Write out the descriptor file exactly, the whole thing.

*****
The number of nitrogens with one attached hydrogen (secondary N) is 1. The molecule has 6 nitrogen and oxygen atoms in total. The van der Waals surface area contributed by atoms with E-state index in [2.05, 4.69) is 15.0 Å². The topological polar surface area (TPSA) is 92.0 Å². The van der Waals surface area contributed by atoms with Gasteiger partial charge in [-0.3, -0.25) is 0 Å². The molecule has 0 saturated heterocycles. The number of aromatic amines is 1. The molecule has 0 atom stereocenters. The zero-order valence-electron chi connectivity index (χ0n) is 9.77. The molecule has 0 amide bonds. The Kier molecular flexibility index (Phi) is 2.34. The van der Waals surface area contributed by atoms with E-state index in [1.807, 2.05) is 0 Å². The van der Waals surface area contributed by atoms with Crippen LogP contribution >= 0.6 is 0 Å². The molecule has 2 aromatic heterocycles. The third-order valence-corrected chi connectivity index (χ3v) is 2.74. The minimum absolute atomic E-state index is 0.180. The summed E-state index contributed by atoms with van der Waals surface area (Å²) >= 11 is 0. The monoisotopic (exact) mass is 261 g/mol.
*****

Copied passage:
The number of nitrogens with one attached hydrogen (secondary N) is 1. The molecule has 6 nitrogen and oxygen atoms in total. The van der Waals surface area contributed by atoms with E-state index in [2.05, 4.69) is 15.0 Å². The topological polar surface area (TPSA) is 92.0 Å². The van der Waals surface area contributed by atoms with Gasteiger partial charge in [-0.3, -0.25) is 0 Å². The molecule has 0 saturated heterocycles. The number of aromatic amines is 1. The molecule has 0 atom stereocenters. The zero-order valence-electron chi connectivity index (χ0n) is 9.77. The molecule has 0 amide bonds. The Kier molecular flexibility index (Phi) is 2.34. The van der Waals surface area contributed by atoms with E-state index in [1.807, 2.05) is 0 Å². The van der Waals surface area contributed by atoms with Crippen LogP contribution >= 0.6 is 0 Å². The molecule has 2 aromatic heterocycles. The third-order valence-corrected chi connectivity index (χ3v) is 2.74. The minimum absolute atomic E-state index is 0.180. The summed E-state index contributed by atoms with van der Waals surface area (Å²) >= 11 is 0. The monoisotopic (exact) mass is 261 g/mol.